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Sleep Deprivation Effects and Post Partum Depression

99% of parents experience sleep deprivation effects in their baby's first year, and often beyond. Broken Awake and surprised babynights are the top cause and leave many moms and dads feeling tired constantly.

Unfortunately sleep deprivation also plays a role in post partum depression, affecting mostly young moms.

What can we do to prevent and cure the effects of a lack of sleep?

Understanding Sleep Deprivation Effects

From chaotic newborn sleeping patterns to teething and tantrum sleep scenes, our sleep is so easily disturbed.

The link between sleep deprivation and baby blues

Feeling down is the first effect of sleep deprivation on anyone, whether a young mom or an energetic teenager.

It is a physical effect, your body craves more sleep and hopes to achieve that by making you feel less like wanting to do things. Unfortunately that makes sleep deprivation an important factor in post partum depression (also called postnatal depression or baby blues).

Sleep deprivation can be quite severe for a mother: still recovering from being pregnant and giving birth, and then sleeping very little with baby around. Add to that worries about baby's health, and possibly a baby crying a lot and you have a natural breeding ground for a depression ... that is why the first months with a baby make many moms prone to baby blues.

Several studies ([1]) have confirmed this link. Take-home lesson: no mother should ever feel guilty: it is absolutely normal to feel depressed when sleeping so little. Plus: when treating mom, health professionals should also help improve baby's sleep.

Even a few broken nights are enough to set off the first sleep deprivation effects: feeling tired all day, having less energy, you may find it harder to concentrate and you often feel down.

The good part is that our bodies, especially women's, are able to adjust rather well and to keep going in spite of the lack of sleep - but there are limits of course.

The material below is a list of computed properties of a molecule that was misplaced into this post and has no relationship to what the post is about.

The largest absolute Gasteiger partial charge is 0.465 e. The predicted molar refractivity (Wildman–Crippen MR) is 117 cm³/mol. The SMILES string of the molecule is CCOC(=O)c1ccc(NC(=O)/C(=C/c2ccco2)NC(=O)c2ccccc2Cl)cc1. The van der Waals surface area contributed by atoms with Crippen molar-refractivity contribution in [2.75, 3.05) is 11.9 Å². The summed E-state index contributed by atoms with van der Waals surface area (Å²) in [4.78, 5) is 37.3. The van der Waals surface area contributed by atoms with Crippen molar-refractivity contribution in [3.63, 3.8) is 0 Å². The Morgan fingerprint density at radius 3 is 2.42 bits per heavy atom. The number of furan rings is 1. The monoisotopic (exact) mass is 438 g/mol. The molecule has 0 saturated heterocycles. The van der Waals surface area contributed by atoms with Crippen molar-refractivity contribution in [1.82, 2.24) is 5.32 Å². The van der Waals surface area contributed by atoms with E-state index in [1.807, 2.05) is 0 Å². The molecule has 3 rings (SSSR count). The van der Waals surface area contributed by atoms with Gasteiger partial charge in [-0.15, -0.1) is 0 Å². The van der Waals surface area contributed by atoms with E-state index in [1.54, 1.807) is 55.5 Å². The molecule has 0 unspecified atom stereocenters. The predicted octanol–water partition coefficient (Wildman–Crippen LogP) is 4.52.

We all plough our way through these sleepless years one way or another. Some parents seem hardly affected and find a way to adapt naturally, others have a harder time.

Much also depends on baby's health, baby crying a lot or not, baby sleeping reasonably or really poorly, ...

What can help to start with:
  • Remember that things will get better. After the chaotic first weeks and months, your baby will start sleeping more and better, and so will you! It may look like a dream far away, but better times are ahead! This may not be a big help at the toughest times but it is a fact to hang on to.
  • Realise that it is absolutely alright to feel down. Knowing that it is the lack of sleep doing this, and not you not being up to it, gives you the confidence to keep going.

A cure for Sleep Deprivation Effects?

It sounds all too easy, but sleep is of course the single best cure for sleep deprivation.

Unfortunately, getting more sleep is often easier said than done when you have a newborn baby, maybe older children, household and work activities to be dealt with too.

What can you do?

When you feel extremely tired or suspect you are having a post partum depression: seek help.

Seek professional help to fight the symptoms of your sleep deprivation or depression. Make sure there is someone who supports you and you can talk to.

You can also contact me through this site here and I will be happy to offer the support and advice you need.

Do not hesitate to accept help from your partner, family or friends. Many moms feel ashamed or guilty to do this, but there is no need to. Having a young baby is not easy and it is perfectly alright to get help.

Remember how it is in today's society that we are expected to do so many things alone. In the old days, all young moms had mothers, sisters, aunts, ... who were closeby to help out.Woman relaxing eating apple

If you do find someone to look after your baby for an hour, an afternoon or maybe a night: don't hesitate.

And take that time to recharge your batteries. It's amazing what a few hours of sleep or just some relaxing can do. You can feel so much stronger again after that.


Besides accepting help, the following will also help you:
  • Sleep well: just like for your baby, a regular sleep schedule and a bedtime routine helps adults sleep better too. Within what's possible with baby's sleep, try to go to sleep and wake up at regular times when possible.
  • Healthy eating and drinking: drink plenty of water and eat healthy meals with lots of fruit and vegetables. Avoid alcohol, coffee and tea in the afternoon and evening as they may make you sleep worse. Herbal tea, a glass of warm milk, yogurt, a banana, ... are all good.
  • Indulge in a bit of, preferably dark, chocolate. Chocolate is known to improve your mood. As always, too much is not a good idea.
  • Relax by regularly doing something you really like (put on your favourite music, watch a movie, go out for a walk, ...) or try some simple relaxation techniques.

Sleep deprivation effects can be really daunting and can make you feel really bad, even desperate. Do keep taking good care of yourself and seek help, start here if you like. Hang in there, better times are ahead!

[1] Sleep deprivation or postnatal depression in later infancy: Separating the chicken from the egg Armstrong et al. Journal of Paediatrics and Child Health, Volume 34, Number 3, June 1998 , pp. 260-262(3)